Customer demand shifts from hardware to software as data centre change heightens
- 07 April, 2016 07:08
Benchmarked vendors’ average revenue and gross profit slipped year-to-year as demand for legacy hardware implementations declined, signally an industry shift to software-based solutions.
However, Technology Business Research reports that benchmarked vendors still achieved $US23 billion in revenue and avoided more severe declines by adjusting go-to-market portfolios and selling models to capture emerging opportunities.
“Industry-standard server (ISS) has a growing impact on the global data centre hardware market, composing an increasing share of the data centre market and retaining the largest share of total revenue,” says Krista Macomber, Senior Analyst, TBR.
“TBR estimates average ISS unit shipments increased 1.8 percent year-to-year, indicating the growing impact of hardware commoditisation and the low pricing strategies used by vendors such as Lenovo and Huawei.”
Macomber says commoditisation of high-end storage hardware and competitive pricing across the storage market drove down benchmarked vendors’ proprietary server and storage revenues 0.4 percent and 7.7 percent year-to-year, respectively.
“These areas’ declines stem from the challenged value proposition of traditional storage hardware as customers increasingly migrate less-critical workloads to public cloud solutions, creating a shift in sales opportunities to ISS and networking segments,” Macomber adds.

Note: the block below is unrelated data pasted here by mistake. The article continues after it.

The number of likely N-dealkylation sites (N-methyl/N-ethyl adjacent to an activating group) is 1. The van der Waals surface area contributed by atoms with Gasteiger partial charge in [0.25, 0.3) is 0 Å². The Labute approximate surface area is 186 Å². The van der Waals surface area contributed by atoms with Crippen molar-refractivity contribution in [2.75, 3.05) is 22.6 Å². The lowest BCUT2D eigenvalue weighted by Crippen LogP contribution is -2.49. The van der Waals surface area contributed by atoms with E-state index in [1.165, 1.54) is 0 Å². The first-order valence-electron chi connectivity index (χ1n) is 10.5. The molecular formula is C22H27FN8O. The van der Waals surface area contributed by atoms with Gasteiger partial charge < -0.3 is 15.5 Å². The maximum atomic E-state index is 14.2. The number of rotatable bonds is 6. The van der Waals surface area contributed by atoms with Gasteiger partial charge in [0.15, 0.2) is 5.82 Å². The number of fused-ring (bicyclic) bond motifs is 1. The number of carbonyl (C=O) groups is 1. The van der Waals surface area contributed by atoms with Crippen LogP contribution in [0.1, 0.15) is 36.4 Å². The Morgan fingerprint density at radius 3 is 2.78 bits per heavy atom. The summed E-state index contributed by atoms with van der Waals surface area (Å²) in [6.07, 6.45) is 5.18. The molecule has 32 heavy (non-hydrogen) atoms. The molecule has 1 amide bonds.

To offset declines in these areas, TBR believes vendors will increase investments in emerging areas such as flash, object storage and hyper-converged.
However, as the number of customers transitioning to public cloud solutions is growing rapidly, the value proposition of storage solutions will shift from hardware to software.
Networking hardware revenue continued to record the highest growth of benchmarked segments in 4Q15, with market leaders Dell, Hewlett Packard Enterprise (HPE), Huawei and Juniper achieving year-to-year revenue growth in this segment.
“As the networking hardware market has not been as heavily impacted by commoditisation as the server and storage markets, the proliferation of software-defined networking (SDN) will have an increasing impact on vendors’ growth strategies,” adds Kathleen Kilbourn, Research Analyst, TBR.
“To adapt, vendors must evolve their R&D, alliance and acquisition strategies to enhance their SDN and cloud capabilities.”